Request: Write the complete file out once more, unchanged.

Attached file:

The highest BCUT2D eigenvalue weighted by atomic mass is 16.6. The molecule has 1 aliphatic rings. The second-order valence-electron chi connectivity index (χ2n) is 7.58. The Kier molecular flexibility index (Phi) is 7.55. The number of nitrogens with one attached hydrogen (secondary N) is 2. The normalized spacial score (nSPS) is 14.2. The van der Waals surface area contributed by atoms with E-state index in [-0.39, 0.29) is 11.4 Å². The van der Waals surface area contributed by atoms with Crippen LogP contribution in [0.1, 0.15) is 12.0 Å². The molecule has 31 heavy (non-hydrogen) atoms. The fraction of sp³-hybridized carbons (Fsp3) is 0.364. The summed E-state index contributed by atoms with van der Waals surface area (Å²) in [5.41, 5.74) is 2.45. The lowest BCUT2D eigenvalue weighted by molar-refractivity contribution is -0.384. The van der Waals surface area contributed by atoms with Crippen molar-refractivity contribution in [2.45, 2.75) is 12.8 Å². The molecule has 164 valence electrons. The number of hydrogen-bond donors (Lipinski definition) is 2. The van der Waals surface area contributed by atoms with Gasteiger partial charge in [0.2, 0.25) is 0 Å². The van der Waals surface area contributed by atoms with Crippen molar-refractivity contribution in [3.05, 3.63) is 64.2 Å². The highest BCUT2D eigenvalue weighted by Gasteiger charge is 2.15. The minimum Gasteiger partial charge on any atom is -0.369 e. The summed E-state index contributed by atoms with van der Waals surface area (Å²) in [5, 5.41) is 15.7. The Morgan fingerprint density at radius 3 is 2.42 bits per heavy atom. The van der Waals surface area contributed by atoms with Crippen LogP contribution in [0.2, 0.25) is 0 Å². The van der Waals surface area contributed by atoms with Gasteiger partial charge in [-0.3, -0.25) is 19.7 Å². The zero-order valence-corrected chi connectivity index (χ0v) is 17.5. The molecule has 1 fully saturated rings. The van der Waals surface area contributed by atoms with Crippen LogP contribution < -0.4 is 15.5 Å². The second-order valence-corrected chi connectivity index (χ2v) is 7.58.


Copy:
The highest BCUT2D eigenvalue weighted by atomic mass is 16.6. The molecule has 1 aliphatic rings. The second-order valence-electron chi connectivity index (χ2n) is 7.58. The Kier molecular flexibility index (Phi) is 7.55. The number of nitrogens with one attached hydrogen (secondary N) is 2. The normalized spacial score (nSPS) is 14.2. The van der Waals surface area contributed by atoms with E-state index in [-0.39, 0.29) is 11.4 Å². The van der Waals surface area contributed by atoms with Crippen LogP contribution in [0.1, 0.15) is 12.0 Å². The molecule has 31 heavy (non-hydrogen) atoms. The fraction of sp³-hybridized carbons (Fsp3) is 0.364. The summed E-state index contributed by atoms with van der Waals surface area (Å²) in [5.41, 5.74) is 2.45. The lowest BCUT2D eigenvalue weighted by molar-refractivity contribution is -0.384. The van der Waals surface area contributed by atoms with Crippen molar-refractivity contribution in [2.45, 2.75) is 12.8 Å². The molecule has 164 valence electrons. The number of hydrogen-bond donors (Lipinski definition) is 2. The van der Waals surface area contributed by atoms with Gasteiger partial charge in [0.2, 0.25) is 0 Å². The van der Waals surface area contributed by atoms with Crippen molar-refractivity contribution in [3.05, 3.63) is 64.2 Å². The highest BCUT2D eigenvalue weighted by Gasteiger charge is 2.15. The minimum Gasteiger partial charge on any atom is -0.369 e. The summed E-state index contributed by atoms with van der Waals surface area (Å²) in [5, 5.41) is 15.7. The Morgan fingerprint density at radius 3 is 2.42 bits per heavy atom. The van der Waals surface area contributed by atoms with Crippen LogP contribution in [0.2, 0.25) is 0 Å². The van der Waals surface area contributed by atoms with Gasteiger partial charge in [-0.3, -0.25) is 19.7 Å². The zero-order valence-corrected chi connectivity index (χ0v) is 17.5. The molecule has 1 fully saturated rings. The van der Waals surface area contributed by atoms with Crippen LogP contribution < -0.4 is 15.5 Å². The second-order valence-corrected chi connectivity index (χ2v) is 7.58.